TOPEKA — Increasing the tax on cigarettes and pop would improve health and make money for the state, supporters of the taxes said Tuesday.
The Senate Assessment and Taxation Committee is considering a proposal that would increase the tax on a pack of cigarettes by 55 cents, bringing it to $1.34 per pack. The idea, which was inserted into House Bill 2388, would also increase the wholesale tax on tobacco products to 40 percent, up from 10 percent.
The bill is part of a tax package that Gov. Mark Parkinson, a Democrat, proposed to help fill a growing almost $500 million gap for the 2011 budget.
Also Tuesday another key legislator proposed a new tax on pop — a penny for every teaspoon of sugar — as a way to erase a projected budget shortfall.
The pop tax advanced by Sen. John Vratil, R-Leawood, would increase the cost of a 12-ounce can of pop by a dime and raise an estimated $90 million during the fiscal year that begins July 1.
Vratil introduced his proposed pop tax during a meeting of the Senate Ways and Means Committee, which agreed to sponsor it.
Vratil said the pop tax is justified because Kansas — like the nation — is facing an epidemic of obesity and diabetes that is increasing health care costs.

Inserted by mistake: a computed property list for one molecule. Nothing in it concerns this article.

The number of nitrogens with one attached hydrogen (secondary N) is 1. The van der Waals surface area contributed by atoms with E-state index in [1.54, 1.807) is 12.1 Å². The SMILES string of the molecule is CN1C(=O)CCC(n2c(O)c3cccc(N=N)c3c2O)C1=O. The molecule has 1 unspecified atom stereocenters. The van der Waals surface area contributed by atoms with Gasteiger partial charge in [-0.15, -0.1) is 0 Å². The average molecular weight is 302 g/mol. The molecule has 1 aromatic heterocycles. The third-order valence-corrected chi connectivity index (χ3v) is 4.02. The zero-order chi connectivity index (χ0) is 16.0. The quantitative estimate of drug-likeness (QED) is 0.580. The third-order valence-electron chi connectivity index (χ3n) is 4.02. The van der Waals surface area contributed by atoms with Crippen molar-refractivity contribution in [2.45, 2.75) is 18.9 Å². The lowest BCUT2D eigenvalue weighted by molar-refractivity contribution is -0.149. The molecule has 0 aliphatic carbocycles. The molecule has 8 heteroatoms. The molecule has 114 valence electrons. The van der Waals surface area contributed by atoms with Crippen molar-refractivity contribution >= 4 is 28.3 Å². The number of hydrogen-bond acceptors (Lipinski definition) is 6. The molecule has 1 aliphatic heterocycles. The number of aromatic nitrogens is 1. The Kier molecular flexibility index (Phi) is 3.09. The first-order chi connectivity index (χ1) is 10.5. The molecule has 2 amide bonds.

Supporters of the cigarette tax used a similar argument Tuesday — saying that in addition to pumping about $70 million into the state's coffers, increasing the cost of tobacco taxes would decrease use of the products and save lives. Opponents of the cigarette tax are scheduled to testify today.
"By increasing the price on these products, you drive down consumption," said Mary Jayne Hellebust, executive director for Tobacco Free Kansas Coalition.
Increasing the tax would help stop younger people from developing a tobacco habit, she said.
Kansas Department of Health and Environment Secretary Rod Bremby told the committee that the state's Medicaid program annually spends about $197 million on health issue directly related to tobacco use. He estimated 3,800 Kansans die each year from tobacco use.
Sen. Karin Brownlee, R-Olathe, who sits on the committee, worried that increasing tobacco taxes would lead to job losses.
"It is precarious to impose a tax against certain industries to fill a budget hole which we actually create ourselves," she said.
On Thursday, the Senate tax committee will begin discussing a 1 cent increase to the state's sales tax.